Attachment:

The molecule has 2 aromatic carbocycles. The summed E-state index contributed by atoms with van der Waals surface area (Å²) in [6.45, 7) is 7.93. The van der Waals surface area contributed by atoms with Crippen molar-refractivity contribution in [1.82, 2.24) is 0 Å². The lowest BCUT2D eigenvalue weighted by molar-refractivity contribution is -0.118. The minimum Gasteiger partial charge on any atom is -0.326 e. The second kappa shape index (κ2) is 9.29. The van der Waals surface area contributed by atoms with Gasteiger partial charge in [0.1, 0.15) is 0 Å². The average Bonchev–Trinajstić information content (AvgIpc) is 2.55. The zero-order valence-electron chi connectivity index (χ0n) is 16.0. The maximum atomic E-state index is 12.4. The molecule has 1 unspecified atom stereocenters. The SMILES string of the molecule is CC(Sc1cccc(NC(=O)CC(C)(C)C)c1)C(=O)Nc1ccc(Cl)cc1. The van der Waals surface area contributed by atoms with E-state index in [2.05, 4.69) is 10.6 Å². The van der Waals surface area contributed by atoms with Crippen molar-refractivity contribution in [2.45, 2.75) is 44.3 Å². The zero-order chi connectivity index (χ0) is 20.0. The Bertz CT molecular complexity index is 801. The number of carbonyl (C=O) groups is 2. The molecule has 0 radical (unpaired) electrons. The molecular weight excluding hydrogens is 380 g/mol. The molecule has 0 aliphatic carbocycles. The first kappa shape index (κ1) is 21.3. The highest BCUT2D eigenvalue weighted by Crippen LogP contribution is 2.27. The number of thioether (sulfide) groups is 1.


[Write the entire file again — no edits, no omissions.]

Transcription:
The molecule has 2 aromatic carbocycles. The summed E-state index contributed by atoms with van der Waals surface area (Å²) in [6.45, 7) is 7.93. The van der Waals surface area contributed by atoms with Crippen molar-refractivity contribution in [1.82, 2.24) is 0 Å². The lowest BCUT2D eigenvalue weighted by molar-refractivity contribution is -0.118. The minimum Gasteiger partial charge on any atom is -0.326 e. The second kappa shape index (κ2) is 9.29. The van der Waals surface area contributed by atoms with Gasteiger partial charge in [0.1, 0.15) is 0 Å². The average Bonchev–Trinajstić information content (AvgIpc) is 2.55. The zero-order valence-electron chi connectivity index (χ0n) is 16.0. The maximum atomic E-state index is 12.4. The molecule has 1 unspecified atom stereocenters. The SMILES string of the molecule is CC(Sc1cccc(NC(=O)CC(C)(C)C)c1)C(=O)Nc1ccc(Cl)cc1. The van der Waals surface area contributed by atoms with E-state index in [2.05, 4.69) is 10.6 Å². The van der Waals surface area contributed by atoms with Crippen molar-refractivity contribution in [2.45, 2.75) is 44.3 Å². The zero-order chi connectivity index (χ0) is 20.0. The Bertz CT molecular complexity index is 801. The number of carbonyl (C=O) groups is 2. The molecule has 0 radical (unpaired) electrons. The molecular weight excluding hydrogens is 380 g/mol. The molecule has 0 aliphatic carbocycles. The first kappa shape index (κ1) is 21.3. The highest BCUT2D eigenvalue weighted by Crippen LogP contribution is 2.27. The number of thioether (sulfide) groups is 1.